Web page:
Study: More Than Two-Thirds of Hate Crimes Are Actually Hoaxes

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There was a fascinating piece in the Wall Street Journal this week about a new book called “Hate Crime Hoax” and the work of its author, Wilfred Reilly. In the article, we learn that Reilly has been tracking what some liberals call a “dramatic increase” in hate crimes over the last five or six years. He says that while the left (accompanied by the mainstream media) says this explosion really went nuclear after Donald Trump began gaining ground in his 2016 campaign, they have been less apt to notice that a great majority of these so-called crimes are actually fictitious.

“Mr. Reilly eventually compiled a database of 346 hate-crime allegations and determined that less than a third were genuine,” reads the story. “Turning his attention to the hoaxes, he put together a data set of more than 400 confirmed cases of fake allegations that were reported to authorities between 2010 and 2017. He allows that the exact number of false reports is probably unknowable, but what can be said ‘with absolute confidence is that the actual number of hate crime hoaxes is indisputably large,’ he writes. ‘We are not speaking here of just a few bad apples.’”

The real problem, Reilly says, isn’t this wealth of hoaxes, however. The real problem is that the left and the media are using reports of hate crimes as a political cudgel against conservatives. They give outsized attention to every incident in which a student hangs a noose from a tree or throws a pig’s head at a mosque. On the other hand, they pay scant attention a few days or weeks later when police determine that a black activist tied that rope into a knot. They barely cover it when the mosque’s imam admits to having thrown the pig’s head himself. And then, a few weeks later, the whole sorry situation repeats itself with the same results.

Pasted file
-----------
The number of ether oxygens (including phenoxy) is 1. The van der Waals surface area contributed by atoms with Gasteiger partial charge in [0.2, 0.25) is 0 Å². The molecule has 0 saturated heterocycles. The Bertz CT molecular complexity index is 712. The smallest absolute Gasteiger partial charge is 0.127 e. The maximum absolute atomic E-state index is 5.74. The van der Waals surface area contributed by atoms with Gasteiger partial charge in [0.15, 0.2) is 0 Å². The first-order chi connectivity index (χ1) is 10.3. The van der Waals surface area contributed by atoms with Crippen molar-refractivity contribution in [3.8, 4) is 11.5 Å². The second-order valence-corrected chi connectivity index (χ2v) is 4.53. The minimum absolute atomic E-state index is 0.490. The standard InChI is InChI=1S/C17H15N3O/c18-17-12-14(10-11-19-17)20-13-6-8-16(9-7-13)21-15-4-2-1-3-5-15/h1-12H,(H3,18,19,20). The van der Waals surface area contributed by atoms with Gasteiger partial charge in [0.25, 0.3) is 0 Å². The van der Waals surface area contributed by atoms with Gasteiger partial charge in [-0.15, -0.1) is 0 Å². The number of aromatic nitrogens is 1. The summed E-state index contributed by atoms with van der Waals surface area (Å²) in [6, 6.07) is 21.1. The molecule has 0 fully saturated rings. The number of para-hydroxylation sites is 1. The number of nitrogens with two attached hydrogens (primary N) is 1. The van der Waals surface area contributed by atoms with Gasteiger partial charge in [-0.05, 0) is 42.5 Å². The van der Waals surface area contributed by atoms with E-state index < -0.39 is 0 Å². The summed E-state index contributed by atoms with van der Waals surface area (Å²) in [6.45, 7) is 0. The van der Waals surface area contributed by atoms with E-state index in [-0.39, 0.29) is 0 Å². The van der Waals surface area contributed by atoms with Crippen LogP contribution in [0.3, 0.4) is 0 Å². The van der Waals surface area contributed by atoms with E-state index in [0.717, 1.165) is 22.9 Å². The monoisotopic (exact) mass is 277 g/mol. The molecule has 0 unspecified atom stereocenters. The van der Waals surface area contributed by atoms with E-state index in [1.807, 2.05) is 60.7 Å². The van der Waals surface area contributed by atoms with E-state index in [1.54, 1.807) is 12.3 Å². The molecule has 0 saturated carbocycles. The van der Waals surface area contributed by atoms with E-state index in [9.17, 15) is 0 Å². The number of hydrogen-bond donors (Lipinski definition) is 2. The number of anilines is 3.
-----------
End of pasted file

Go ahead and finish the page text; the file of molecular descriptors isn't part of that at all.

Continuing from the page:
“The sad reality,” writes Jason Riley, “is that there is no shortage of individuals and entities with a vested interest in exaggerating racial tensions in the U.S.—from civil-rights organizations to corporate diversity officers to professors of race and gender studies.”

We live in an era now where using the term “illegal alien” is racist. Where refusing to bake a cake is an act of bigotry. Where chanting “USA” at a football game is the height of racial insensitivity. Where you can’t even sell tacos without being accused of cultural appropriation.

With all of this madness in the atmosphere, it’s no wonder that the media would pounce whenever there appears to be an example of real-life, blatant bigotry and hate. Especially when they can stretch to tie that hate to their favorite target: President Trump and his supporters. But by thrusting these hate crime hoaxes into the spotlight without ever bothering to correct the record later, they are merely confirming themselves to be the very “enemy of the people” that Trump has called them.